Is Botox the Right Solution for Your Wrinkles?


Getting conscious with the increasing lines in your face?

You’ve probably heard of Botox, Being the most popular cosmetic procedure nationwide, with 7 million undergoing it in 2016.

Maybe you’re considering on undergoing this treatment, too.

Why not? It seemingly is a miraculous treatment for wrinkles and fine lines.

But it’s best to learn more about it before you visit any clinic.

What is Botox?

Botox is a trade name for a substance injected into the skin.

It is made of poison, and weakens or paralyzes muscle.

But that should not be a cause of concern.

According to the American Osteopathic College of Dermatology, (AOCD), Botox is safe and has few side effects when used in a therapeutic context.

In small doses, it not only reduces skin wrinkles and fine lines, but even help treat some muscle conditions and nerve-related disorders.

Among those is that it helps cure are crossed eyes, eyelid spasms, excessive sweating, and some bladder disorders.

Note that others use the term Botox interchangeably for other botulinum toxin injections products, such as Dysport, Xeomin, Myobloc, and Jeuveau.

Common Facial Areas for Botox Treatment

⦁ frown lines, also called glabellar lines or “elevens”
⦁ wrinkles around the eyes, known as crow’s feet
⦁ horizontal creases in the forehead
⦁ lines at the corners of the mouth
⦁ “cobblestone” skin on the chin
⦁ Dark circles under the eyes. Research has not shown whether Botox could improve those.

Non-Approved Used of Botox Injections

⦁ alopecia
⦁ psoriasis
⦁ dishidrotic eczema
⦁ post-herpetic neuralgia
⦁ vulvodynia
⦁ Raynaud syndrome
⦁ achalasia, an issue with the throat that makes swallowing difficult
⦁ anismus, a dysfunction of the anal muscle
⦁ sialorrhea, a condition where the body produces too much saliva
⦁ Some people also try Botox to improve the appearance of their hair. There is also little evidence that this works.

How does it work?

Muscles contract when nerves release acetylcholine, a chemical messenger, at the junction where the nerve endings connect to the muscle cells.
When acetylcholine attaches to receptors on the muscle cells, the muscle contract.
Botox injections prevent the release of acetylcholine, which stops muscle cells from contracting.
The toxin reduces abnormal muscle contraction, allowing the muscles to become less stiff.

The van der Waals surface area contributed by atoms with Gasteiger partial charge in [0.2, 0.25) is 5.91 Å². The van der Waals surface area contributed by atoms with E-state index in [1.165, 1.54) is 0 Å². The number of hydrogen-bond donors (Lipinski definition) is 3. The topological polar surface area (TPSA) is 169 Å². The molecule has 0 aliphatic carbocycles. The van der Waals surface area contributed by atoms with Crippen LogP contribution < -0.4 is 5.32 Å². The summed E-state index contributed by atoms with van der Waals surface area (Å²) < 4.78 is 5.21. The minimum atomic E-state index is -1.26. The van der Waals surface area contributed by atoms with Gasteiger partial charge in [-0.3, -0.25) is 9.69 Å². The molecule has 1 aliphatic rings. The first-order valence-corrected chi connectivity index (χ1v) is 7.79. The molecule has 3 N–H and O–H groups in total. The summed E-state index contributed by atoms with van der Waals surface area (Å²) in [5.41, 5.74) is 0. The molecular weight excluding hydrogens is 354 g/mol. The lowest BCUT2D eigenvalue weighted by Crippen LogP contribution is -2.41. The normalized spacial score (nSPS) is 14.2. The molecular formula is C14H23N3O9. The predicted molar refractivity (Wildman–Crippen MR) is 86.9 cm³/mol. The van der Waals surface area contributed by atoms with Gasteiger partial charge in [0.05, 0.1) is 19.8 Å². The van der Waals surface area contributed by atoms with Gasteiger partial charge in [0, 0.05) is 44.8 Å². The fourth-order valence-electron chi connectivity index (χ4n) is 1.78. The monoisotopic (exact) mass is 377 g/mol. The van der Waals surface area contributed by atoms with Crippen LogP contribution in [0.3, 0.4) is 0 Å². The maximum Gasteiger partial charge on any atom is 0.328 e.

Botulinum toxin powder is diluted in saline and injected directly into neuromuscular tissue.
The units required may vary depending on the treatment selected, but frown lines, for example, can require 18-24 units. Forehead botox may require up to 20 units.

It usually takes 24–72 hours for botulinum toxin to take effect. However, in rare cases, it may take as long as 5 days for the full effects to take place.

Once the effects take place, it may last for 3–12 months, depending on the treatment.

Risks and side effects

People generally respond well to Botox injections well, and there are seldom any side effects.

However, you should avoid botox treatment if you are pregnant, breastfeeding, or if you have had an allergic reaction to the drug or any of its ingredients.

Other than its intended effects, botulinum toxin may also cause some unwanted reactions.

These may include:
⦁ mild pain, swelling, or bruising around the injection site
⦁ flu-like symptoms
⦁ a headache
⦁ an upset stomach
⦁ temporary eyelid drooping
⦁ numbness
⦁ malaise, or feeling generally unwell
⦁ temporary unwanted weakness or paralysis in nearby muscles
⦁ In rare cases, the person may have a genetic predisposition that results in a mild, transient unusual response to the drug.
⦁ Some people receiving injections of botulinum toxin type A develop antibodies to the toxin that make subsequent treatments ineffective.


Different brands of botulinum toxin solution vary in prices, so your bill would depend on the brand that your service provider uses.

Please Click here For price information

How Long Does It Last?

Shorter-term fillers can last from six to 11 months based on the patient’s rate of aging (i.e., smoking, drinking, sun exposure, genetics),
Longer-term fillers last about one to two years.

Frequently Asked Questions

A: The safety and effectiveness of Botox has been proven in more than 16 years of published research and described in 528 articles in peer-reviewed scientific and medical journals, making it is the most widely researched and studied treatment of its kind.

As of 2008, not a single death associated has been recorded with the use of Botox cosmetic.

A: The drug can temporarily paralyze muscles, which can benefit a range of muscle- and nerve-related disorders.

A: Just like any other medical or cosmetic treatment, a Botox treatment can go wrong. But the risks are very minor, such as redness, swelling, bruising, or bleeding.


No touching. This  is the foremost rule after a Botox treatment. 

Avoid physical activities.

Don’t take painkillers or drink alcoholic beverages 

Don’t sleep within 6 hours after treatment. Taking a nap too quickly after the procedure may increase the possibility of the injected neurotoxins moving away from the target muscles to surrounding areas.

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